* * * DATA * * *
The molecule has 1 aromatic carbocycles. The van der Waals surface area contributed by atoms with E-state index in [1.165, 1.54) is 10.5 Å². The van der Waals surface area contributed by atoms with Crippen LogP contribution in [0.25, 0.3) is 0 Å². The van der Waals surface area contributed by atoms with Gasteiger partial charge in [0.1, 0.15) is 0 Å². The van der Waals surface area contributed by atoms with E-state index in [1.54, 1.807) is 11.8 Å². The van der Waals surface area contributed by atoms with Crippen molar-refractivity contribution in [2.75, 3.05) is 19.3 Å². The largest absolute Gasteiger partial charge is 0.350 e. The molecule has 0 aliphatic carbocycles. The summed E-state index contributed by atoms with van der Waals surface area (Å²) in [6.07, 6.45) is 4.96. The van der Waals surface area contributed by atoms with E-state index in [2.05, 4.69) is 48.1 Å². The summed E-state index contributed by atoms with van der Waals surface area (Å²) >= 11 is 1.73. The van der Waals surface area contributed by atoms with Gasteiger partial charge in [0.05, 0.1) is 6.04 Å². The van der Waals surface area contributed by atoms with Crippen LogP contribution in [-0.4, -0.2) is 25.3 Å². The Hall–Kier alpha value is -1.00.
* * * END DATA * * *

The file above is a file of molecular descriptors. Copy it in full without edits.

The molecule has 1 aromatic carbocycles. The van der Waals surface area contributed by atoms with E-state index in [1.165, 1.54) is 10.5 Å². The van der Waals surface area contributed by atoms with Crippen LogP contribution in [0.25, 0.3) is 0 Å². The van der Waals surface area contributed by atoms with Gasteiger partial charge in [0.1, 0.15) is 0 Å². The van der Waals surface area contributed by atoms with E-state index in [1.54, 1.807) is 11.8 Å². The van der Waals surface area contributed by atoms with Crippen molar-refractivity contribution in [2.75, 3.05) is 19.3 Å². The largest absolute Gasteiger partial charge is 0.350 e. The molecule has 0 aliphatic carbocycles. The summed E-state index contributed by atoms with van der Waals surface area (Å²) in [6.07, 6.45) is 4.96. The van der Waals surface area contributed by atoms with E-state index in [2.05, 4.69) is 48.1 Å². The summed E-state index contributed by atoms with van der Waals surface area (Å²) >= 11 is 1.73. The van der Waals surface area contributed by atoms with Gasteiger partial charge in [0.05, 0.1) is 6.04 Å². The van der Waals surface area contributed by atoms with Crippen LogP contribution in [-0.4, -0.2) is 25.3 Å². The Hall–Kier alpha value is -1.00.